Necrotic cell death induced by δ-aminolevulinic acid in mouse astrocytes. Protective role of melatonin and other antioxidants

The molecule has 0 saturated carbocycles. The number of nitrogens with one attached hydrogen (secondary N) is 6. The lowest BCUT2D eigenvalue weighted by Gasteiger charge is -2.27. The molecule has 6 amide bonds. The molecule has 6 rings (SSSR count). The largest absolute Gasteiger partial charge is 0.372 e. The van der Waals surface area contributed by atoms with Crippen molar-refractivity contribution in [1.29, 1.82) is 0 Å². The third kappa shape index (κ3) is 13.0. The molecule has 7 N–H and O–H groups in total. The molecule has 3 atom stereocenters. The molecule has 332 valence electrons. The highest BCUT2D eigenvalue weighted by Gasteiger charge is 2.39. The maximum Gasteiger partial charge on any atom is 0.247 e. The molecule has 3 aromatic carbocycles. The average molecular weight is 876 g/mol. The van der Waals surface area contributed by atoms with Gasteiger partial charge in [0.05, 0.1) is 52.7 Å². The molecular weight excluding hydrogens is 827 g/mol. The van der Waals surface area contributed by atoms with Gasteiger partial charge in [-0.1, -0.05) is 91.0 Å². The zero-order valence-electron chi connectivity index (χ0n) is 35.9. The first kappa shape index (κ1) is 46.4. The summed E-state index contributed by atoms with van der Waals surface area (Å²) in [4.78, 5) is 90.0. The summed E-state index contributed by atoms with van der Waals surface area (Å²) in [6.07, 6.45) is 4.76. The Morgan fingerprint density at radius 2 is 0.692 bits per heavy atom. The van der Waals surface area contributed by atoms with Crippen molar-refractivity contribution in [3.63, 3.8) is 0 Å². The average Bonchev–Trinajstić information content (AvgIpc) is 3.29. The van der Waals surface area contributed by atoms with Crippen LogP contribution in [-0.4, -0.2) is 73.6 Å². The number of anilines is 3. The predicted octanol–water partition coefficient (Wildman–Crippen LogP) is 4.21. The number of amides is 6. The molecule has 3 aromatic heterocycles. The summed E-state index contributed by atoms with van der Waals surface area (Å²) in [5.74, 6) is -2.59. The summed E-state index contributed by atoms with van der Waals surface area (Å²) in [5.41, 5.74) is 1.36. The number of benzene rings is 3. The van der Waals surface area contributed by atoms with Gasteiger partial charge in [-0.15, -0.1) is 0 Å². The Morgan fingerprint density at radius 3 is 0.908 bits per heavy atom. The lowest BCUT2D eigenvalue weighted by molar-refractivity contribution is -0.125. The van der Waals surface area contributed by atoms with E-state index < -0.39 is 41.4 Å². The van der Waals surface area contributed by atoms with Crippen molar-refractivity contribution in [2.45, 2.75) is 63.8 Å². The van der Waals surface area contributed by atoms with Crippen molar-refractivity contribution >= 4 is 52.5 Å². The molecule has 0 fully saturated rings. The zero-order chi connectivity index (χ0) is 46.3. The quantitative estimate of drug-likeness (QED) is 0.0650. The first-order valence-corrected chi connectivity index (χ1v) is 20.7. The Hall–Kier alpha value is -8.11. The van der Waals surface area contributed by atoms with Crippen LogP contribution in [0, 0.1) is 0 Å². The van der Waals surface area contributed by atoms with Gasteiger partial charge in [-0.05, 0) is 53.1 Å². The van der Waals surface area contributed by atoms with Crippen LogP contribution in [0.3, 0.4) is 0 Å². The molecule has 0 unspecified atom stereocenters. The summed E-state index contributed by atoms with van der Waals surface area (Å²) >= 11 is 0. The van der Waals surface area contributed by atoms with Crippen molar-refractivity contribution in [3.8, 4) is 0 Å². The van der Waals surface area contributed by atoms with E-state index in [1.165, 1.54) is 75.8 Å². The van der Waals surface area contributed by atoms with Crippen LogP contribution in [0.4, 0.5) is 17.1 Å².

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Accumulation of δ-aminolevulinic acid (ALA), as it occurs in acute intermittent porphyria (AIP), is the origin of an endogenous source of reactive oxygen species (ROS), which can exert oxidative damage to cell structures. In the present work we examined the ability of different antioxidants to revert ALA-promoted damage, by incubating mouse astrocytes with 1.0 mM ALA for different times (1–4 hr) in the presence of melatonin (2.5 mM), superoxide dismutase (25 units/mL), catalase (200 units/mL) or glutathione (0.5 mM). The defined relative index [(malondialdehyde levels/accumulated ALA) × 100], decreases with incubation time, reaching values of 76% for melatonin and showing that the different antioxidants tested can protect astrocytes against ALA-promoted lipid peroxidation. Concerning porphyrin biosynthesis, no effect was observed with catalase and superoxide dismutase whereas increases of 57 and 87% were obtained with glutathione and melatonin, respectively, indicating that these antioxidants may prevent the oxidation of porphobilinogen deaminase, reactivating so that the AIP genetically reduced enzyme. Here we showed that ALA induces cell death displaying a pattern of necrosis. This pattern was revealed by loss of cell membrane integrity, marked nuclear swelling and double labeling with annexin V and propidium iodide. In addition, no caspase 3-like activity was detected. These findings provide the first experimental evidence of the involvement of ALA-promoted ROS in the damage of proteins related to porphyrin biosynthesis and the induction of necrotic cell death in astrocytes. Interestingly, melatonin decreases the number of enlarged nuclei and shows a protective effect on cellular morphology.

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